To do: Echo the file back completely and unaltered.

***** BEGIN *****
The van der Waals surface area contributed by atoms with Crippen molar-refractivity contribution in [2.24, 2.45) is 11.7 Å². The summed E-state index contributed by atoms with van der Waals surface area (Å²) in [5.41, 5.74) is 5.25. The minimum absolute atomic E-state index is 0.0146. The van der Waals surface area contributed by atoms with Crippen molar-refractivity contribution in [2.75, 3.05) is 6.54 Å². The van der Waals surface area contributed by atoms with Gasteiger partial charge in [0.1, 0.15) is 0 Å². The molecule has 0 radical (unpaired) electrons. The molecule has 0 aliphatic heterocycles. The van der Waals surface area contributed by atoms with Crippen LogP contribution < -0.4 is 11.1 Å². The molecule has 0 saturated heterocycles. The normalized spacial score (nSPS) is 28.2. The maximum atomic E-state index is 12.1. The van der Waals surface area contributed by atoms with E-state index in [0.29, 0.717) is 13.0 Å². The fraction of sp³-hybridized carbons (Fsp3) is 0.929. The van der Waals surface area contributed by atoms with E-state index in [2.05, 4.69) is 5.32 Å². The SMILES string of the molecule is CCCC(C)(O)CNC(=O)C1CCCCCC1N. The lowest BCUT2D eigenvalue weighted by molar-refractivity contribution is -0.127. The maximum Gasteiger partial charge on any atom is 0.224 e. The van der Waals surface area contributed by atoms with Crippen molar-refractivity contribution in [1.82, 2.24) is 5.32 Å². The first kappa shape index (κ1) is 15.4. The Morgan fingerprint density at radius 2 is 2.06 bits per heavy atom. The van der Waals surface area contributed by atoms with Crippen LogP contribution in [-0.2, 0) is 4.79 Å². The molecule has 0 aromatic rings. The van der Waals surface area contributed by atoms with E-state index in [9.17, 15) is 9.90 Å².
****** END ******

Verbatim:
The van der Waals surface area contributed by atoms with Crippen molar-refractivity contribution in [2.24, 2.45) is 11.7 Å². The summed E-state index contributed by atoms with van der Waals surface area (Å²) in [5.41, 5.74) is 5.25. The minimum absolute atomic E-state index is 0.0146. The van der Waals surface area contributed by atoms with Crippen molar-refractivity contribution in [2.75, 3.05) is 6.54 Å². The van der Waals surface area contributed by atoms with Gasteiger partial charge in [0.1, 0.15) is 0 Å². The molecule has 0 radical (unpaired) electrons. The molecule has 0 aliphatic heterocycles. The van der Waals surface area contributed by atoms with Crippen LogP contribution < -0.4 is 11.1 Å². The molecule has 0 saturated heterocycles. The normalized spacial score (nSPS) is 28.2. The maximum atomic E-state index is 12.1. The van der Waals surface area contributed by atoms with E-state index in [0.29, 0.717) is 13.0 Å². The fraction of sp³-hybridized carbons (Fsp3) is 0.929. The van der Waals surface area contributed by atoms with E-state index in [2.05, 4.69) is 5.32 Å². The SMILES string of the molecule is CCCC(C)(O)CNC(=O)C1CCCCCC1N. The lowest BCUT2D eigenvalue weighted by molar-refractivity contribution is -0.127. The maximum Gasteiger partial charge on any atom is 0.224 e. The van der Waals surface area contributed by atoms with Crippen molar-refractivity contribution in [1.82, 2.24) is 5.32 Å². The first kappa shape index (κ1) is 15.4. The Morgan fingerprint density at radius 2 is 2.06 bits per heavy atom. The van der Waals surface area contributed by atoms with Crippen LogP contribution in [-0.2, 0) is 4.79 Å². The molecule has 0 aromatic rings. The van der Waals surface area contributed by atoms with E-state index in [9.17, 15) is 9.90 Å².